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  • My Turn: Three Things on My Mind

    By Vijay M. Rao, MD

    January 1, 2018

    As I start my term as RSNA president, there is much to be excited about in our profession. Three things in particular are on my mind.

    First is health services research. This has been a personal interest of mine for years, and I believe it has now become a major frontier in radiology research. It is critically important that policymakers (and radiologists) become aware of trends in utilization and costs of imaging, patterns of use, quality of imaging, how imaging influences patient care and how our quality improvement efforts affect outcomes. Radiologists should explore ways to add value and help reduce waste in healthcare, thereby reducing costs. These topics need to be the focus of even more research in upcoming years.

    Also on my mind is artificial intelligence (AI). There are many diverse opinions about AI. Some have predicted it will replace radiologists. I don’t agree. On the contrary, I foresee exciting potential applications of AI that will make us more effective, quantitative and precise, and allow us to make a more meaningful contribution to personalized medicine. AI will become a welcome adjunct to radiology practice, potentially easing the global manpower shortage and burnout among radiologists, and becoming a crucial aspect of research and education at RSNA for years to come. Appropo to this, next year RSNA will launch a new online journal dedicated to research in machine learning and AI.

    The third thing on my mind is patient-centered radiology. A lot has been written about patient-centered radiology, which requires us to be directly involved in the patients’ care, holistically from scheduling through reporting. Some ways to do this include spending more time talking with patients, making imaging facilities friendlier, tailoring each study to their specific clinical circumstances beforehand and taking over the scheduling and management of their imaging care. Interventional radiologists and breast imagers are already doing this to some extent. It also means collaborating with our physician colleagues who are providing direct clinical care of patients. We need to better educate them about appropriateness and the capabilities of imaging and to be more readily available to them as consultants. This is especially true as primary care is increasingly being provided by physician assistants and nurse practitioners, who are not as familiar with imaging guidelines as experienced clinicians. Maybe we’ll eventually see subspecialty radiologists embedded directly within the corresponding clinical departments and talking with the patients along with those clinical specialists. Or maybe we’ll see radiologists making rounds on hospital patients along with the clinical services. Since AI will provide tools to make us more efficient, it could free up time for radiologists to become more visible and patient-centered.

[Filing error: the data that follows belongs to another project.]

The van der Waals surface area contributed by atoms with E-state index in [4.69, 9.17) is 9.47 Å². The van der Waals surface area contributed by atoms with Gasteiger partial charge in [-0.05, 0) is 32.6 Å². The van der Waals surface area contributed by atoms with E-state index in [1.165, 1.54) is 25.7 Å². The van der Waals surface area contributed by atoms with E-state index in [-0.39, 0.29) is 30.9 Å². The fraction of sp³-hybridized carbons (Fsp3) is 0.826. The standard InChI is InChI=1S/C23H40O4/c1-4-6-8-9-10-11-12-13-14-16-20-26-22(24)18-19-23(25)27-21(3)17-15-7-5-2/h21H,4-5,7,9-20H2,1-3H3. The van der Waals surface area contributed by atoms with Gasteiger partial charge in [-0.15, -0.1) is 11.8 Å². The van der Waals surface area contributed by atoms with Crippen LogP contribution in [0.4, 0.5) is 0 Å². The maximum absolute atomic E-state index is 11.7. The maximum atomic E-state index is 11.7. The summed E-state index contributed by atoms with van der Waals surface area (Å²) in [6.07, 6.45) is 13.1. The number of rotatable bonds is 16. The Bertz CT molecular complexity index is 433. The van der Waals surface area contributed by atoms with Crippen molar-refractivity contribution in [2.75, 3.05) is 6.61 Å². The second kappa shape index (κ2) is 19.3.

I applaud RSNA for staying true to its mission of promoting excellence in patient care and healthcare delivery through education, research and technologic innovation. RSNA’s digital roadmap will provide an innovative platform to promote education worldwide. RSNA is blessed with outstanding leadership, dedicated staff and committed volunteers who selflessly make invaluable contributions. I will do everything I can to ensure that RSNA continues to enlighten the radiology community and the rest of the medical world about these and other things throughout the year.

    Rao My Turn
    RSNA President Vijay M. Rao, MD, is the David C. Levin Professor and Chair of Radiology at Sidney Kimmel Medical College of Thomas Jefferson University and senior vice president and chair of Enterprise Radiology and Imaging at Jefferson Health in Philadelphia.